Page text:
Getting your employees to invest in your vision and values can be a struggle. Many people won’t know much about the values of the company, even after working there for a number of years, while others are simply indifferent. Lack of interest or knowledge can be a real problem, as when staff are engaged with your business vision, it can foster a stronger company culture and a more motivated workforce.
People need to understand how their work impacts the broader goals of the company, and how they’re contributing to the success of the business. Studies have shown that employees who do have such an understanding are more likely to be fulfilled in their work. The question is, how do you get your colleagues to invest in your company values? We’ve explored this in more detail below:
Factors Impacting Interest in Your Values
There are a number of reasons as to why your staff are indifferent to your values, or don’t know a huge amount about them. The main three factors are the relevancy of your values, their accessibility, and how much they’re discussed.
How Relevant Are Your Values?
Most businesses will have a set of values, even if they haven't been fully articulated. But some companies have created their list of values just for the sake of it - they aren’t relevant or genuine. And if your set of ideals are vague or confusing, your employees are unlikely to engage with them. You therefore need to assess your values, ensuring they align with your current business agenda.
How Accessible Are Your Values?
Is it easy to find and understand your values? If your values are hard to access, chances are you won’t garner a lot of interest in them. The same will be true for ideals that are full or acronyms or industry jargon - new hires probably won’t fully understand them, and will therefore pay them little attention. Make sure that your company values are clear, concise, and easily accessible for everyone.
How Often Are Your Values Discussed?
Your management team needs to relate the work undertaken by employees to your business values. If staff get some context on how their role contributes to the wider goals of the company, they’ll be able to better relate to your values. If the leadership team doesn't discuss the business goals on a regular basis, they may need to work on their levels of communication moving forward.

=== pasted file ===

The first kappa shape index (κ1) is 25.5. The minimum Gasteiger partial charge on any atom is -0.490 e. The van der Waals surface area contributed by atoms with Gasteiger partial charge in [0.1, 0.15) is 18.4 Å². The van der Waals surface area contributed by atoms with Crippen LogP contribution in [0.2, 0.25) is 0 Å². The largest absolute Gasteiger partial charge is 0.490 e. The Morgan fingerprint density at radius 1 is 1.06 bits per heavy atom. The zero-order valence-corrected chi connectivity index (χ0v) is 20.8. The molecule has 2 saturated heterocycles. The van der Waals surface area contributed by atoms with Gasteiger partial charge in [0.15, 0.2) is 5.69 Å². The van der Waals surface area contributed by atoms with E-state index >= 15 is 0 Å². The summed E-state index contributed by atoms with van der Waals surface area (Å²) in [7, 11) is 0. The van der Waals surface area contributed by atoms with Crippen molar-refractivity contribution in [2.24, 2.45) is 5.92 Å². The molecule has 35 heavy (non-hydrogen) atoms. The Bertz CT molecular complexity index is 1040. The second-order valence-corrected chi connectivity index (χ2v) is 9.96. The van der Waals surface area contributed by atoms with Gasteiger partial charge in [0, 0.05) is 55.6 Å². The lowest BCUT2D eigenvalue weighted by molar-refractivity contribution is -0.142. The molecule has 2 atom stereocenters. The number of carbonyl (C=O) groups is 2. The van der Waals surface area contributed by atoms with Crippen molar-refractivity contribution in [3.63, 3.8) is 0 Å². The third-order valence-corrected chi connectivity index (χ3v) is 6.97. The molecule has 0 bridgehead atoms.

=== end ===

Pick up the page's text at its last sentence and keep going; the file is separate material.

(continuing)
How to Get Staff Investment in Company Ideals
In terms of generating staff interest in your values, there are a few methods you can try for quick wins. For instance, you can ask for input, speak regularly about your values, make your goals more visible, and set up a rewards scheme.
1. Ask Staff for Input
If you’re unsure why your employees are not showing much interest in your values, the best thing to do is ask them! And if the answer is that the values are no longer relevant, what better way to get buy-in than allowing your staff to get involved in writing new ones. Hold a meeting to discuss your current values, and encourage ideas regarding improving them.
If you feel that your company ideals are no longer representative of the goals you’re working towards, you don’t need to worry about overhauling them. It’s better to start from scratch than stick with values that aren’t authentic.
2. Speak Regularly About Your Values
How often do you talk about the values and goals of the company? The more you speak about your values, and make them part of the everyday culture of the business, the better investment you’ll get from staff. Your values will constantly be at the forefront of employees’ minds, so they’ll strive to adhere to them.
To give an example of this, say you’re presenting a financial update about the organisation. While doing this, you can explain how these financial changes are impacting your overarching vision of success, as well as the next steps to achieve this vision.
3. Make Your Goals More Visible
You may have your values written on your website, but what about in the workplace? While making your values public is great for prospective employees, your current staff are unlikely to check the company website regularly. Perhaps consider getting your values printed, and putting them in prominent places around the office.
Another great way to make your values more visible is to discuss them in one-to-ones and performance appraisals. To keep the company ideals in the minds of your employees, include a section in these meetings where you reflect on how well staff members have embodied your values.
4. Set Up a Rewards Scheme
It’s pretty much a universal truth that people love free stuff. So if you want your employees to get invested in your values, why not set up a monthly reward system, offering incentives like a free lunch to the person who best reflected your values that month.
Alternatively, if you’d prefer to set up a less formal reward scheme, you could get your managers to recognise employees in their one-to-one meetings, or team meetings. The main thing is that you’re acknowledging the behaviours you wish to see, in terms of your company values.